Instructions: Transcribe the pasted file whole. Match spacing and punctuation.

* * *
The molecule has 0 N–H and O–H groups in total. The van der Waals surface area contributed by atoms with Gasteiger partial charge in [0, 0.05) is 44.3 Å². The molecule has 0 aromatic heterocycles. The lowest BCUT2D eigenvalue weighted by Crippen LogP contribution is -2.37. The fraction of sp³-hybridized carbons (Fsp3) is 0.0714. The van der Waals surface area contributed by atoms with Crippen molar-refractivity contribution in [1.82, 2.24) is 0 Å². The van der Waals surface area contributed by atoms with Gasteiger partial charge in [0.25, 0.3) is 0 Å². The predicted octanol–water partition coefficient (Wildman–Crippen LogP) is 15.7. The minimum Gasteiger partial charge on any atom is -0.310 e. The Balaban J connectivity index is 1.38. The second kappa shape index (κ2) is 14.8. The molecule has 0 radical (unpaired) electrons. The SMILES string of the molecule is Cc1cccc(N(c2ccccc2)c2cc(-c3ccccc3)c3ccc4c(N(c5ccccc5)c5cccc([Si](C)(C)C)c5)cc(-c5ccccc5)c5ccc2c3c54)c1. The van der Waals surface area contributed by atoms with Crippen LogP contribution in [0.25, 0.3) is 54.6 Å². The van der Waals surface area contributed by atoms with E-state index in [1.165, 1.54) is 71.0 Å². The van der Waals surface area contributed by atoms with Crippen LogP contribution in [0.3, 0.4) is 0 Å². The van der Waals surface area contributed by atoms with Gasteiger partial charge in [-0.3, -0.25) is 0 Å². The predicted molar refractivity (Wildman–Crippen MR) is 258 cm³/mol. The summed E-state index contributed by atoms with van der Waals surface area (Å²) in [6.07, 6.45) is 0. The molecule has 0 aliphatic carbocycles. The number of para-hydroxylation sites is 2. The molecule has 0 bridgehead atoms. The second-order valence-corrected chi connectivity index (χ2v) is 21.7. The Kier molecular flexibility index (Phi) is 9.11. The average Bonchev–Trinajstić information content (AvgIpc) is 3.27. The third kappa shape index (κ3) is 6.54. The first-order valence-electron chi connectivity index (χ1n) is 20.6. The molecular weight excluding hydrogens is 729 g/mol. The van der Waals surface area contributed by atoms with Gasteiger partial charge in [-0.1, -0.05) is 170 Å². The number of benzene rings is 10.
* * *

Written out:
The molecule has 0 N–H and O–H groups in total. The van der Waals surface area contributed by atoms with Gasteiger partial charge in [0, 0.05) is 44.3 Å². The molecule has 0 aromatic heterocycles. The lowest BCUT2D eigenvalue weighted by Crippen LogP contribution is -2.37. The fraction of sp³-hybridized carbons (Fsp3) is 0.0714. The van der Waals surface area contributed by atoms with Crippen molar-refractivity contribution in [1.82, 2.24) is 0 Å². The van der Waals surface area contributed by atoms with Gasteiger partial charge in [0.25, 0.3) is 0 Å². The predicted octanol–water partition coefficient (Wildman–Crippen LogP) is 15.7. The minimum Gasteiger partial charge on any atom is -0.310 e. The Balaban J connectivity index is 1.38. The second kappa shape index (κ2) is 14.8. The molecule has 0 radical (unpaired) electrons. The SMILES string of the molecule is Cc1cccc(N(c2ccccc2)c2cc(-c3ccccc3)c3ccc4c(N(c5ccccc5)c5cccc([Si](C)(C)C)c5)cc(-c5ccccc5)c5ccc2c3c54)c1. The van der Waals surface area contributed by atoms with Crippen LogP contribution in [0.25, 0.3) is 54.6 Å². The van der Waals surface area contributed by atoms with E-state index in [1.165, 1.54) is 71.0 Å². The van der Waals surface area contributed by atoms with Crippen LogP contribution in [0.3, 0.4) is 0 Å². The van der Waals surface area contributed by atoms with Gasteiger partial charge in [-0.3, -0.25) is 0 Å². The predicted molar refractivity (Wildman–Crippen MR) is 258 cm³/mol. The summed E-state index contributed by atoms with van der Waals surface area (Å²) in [6.07, 6.45) is 0. The molecule has 0 aliphatic carbocycles. The number of para-hydroxylation sites is 2. The molecule has 0 bridgehead atoms. The second-order valence-corrected chi connectivity index (χ2v) is 21.7. The Kier molecular flexibility index (Phi) is 9.11. The average Bonchev–Trinajstić information content (AvgIpc) is 3.27. The third kappa shape index (κ3) is 6.54. The first-order valence-electron chi connectivity index (χ1n) is 20.6. The molecular weight excluding hydrogens is 729 g/mol. The van der Waals surface area contributed by atoms with Gasteiger partial charge in [-0.1, -0.05) is 170 Å². The number of benzene rings is 10.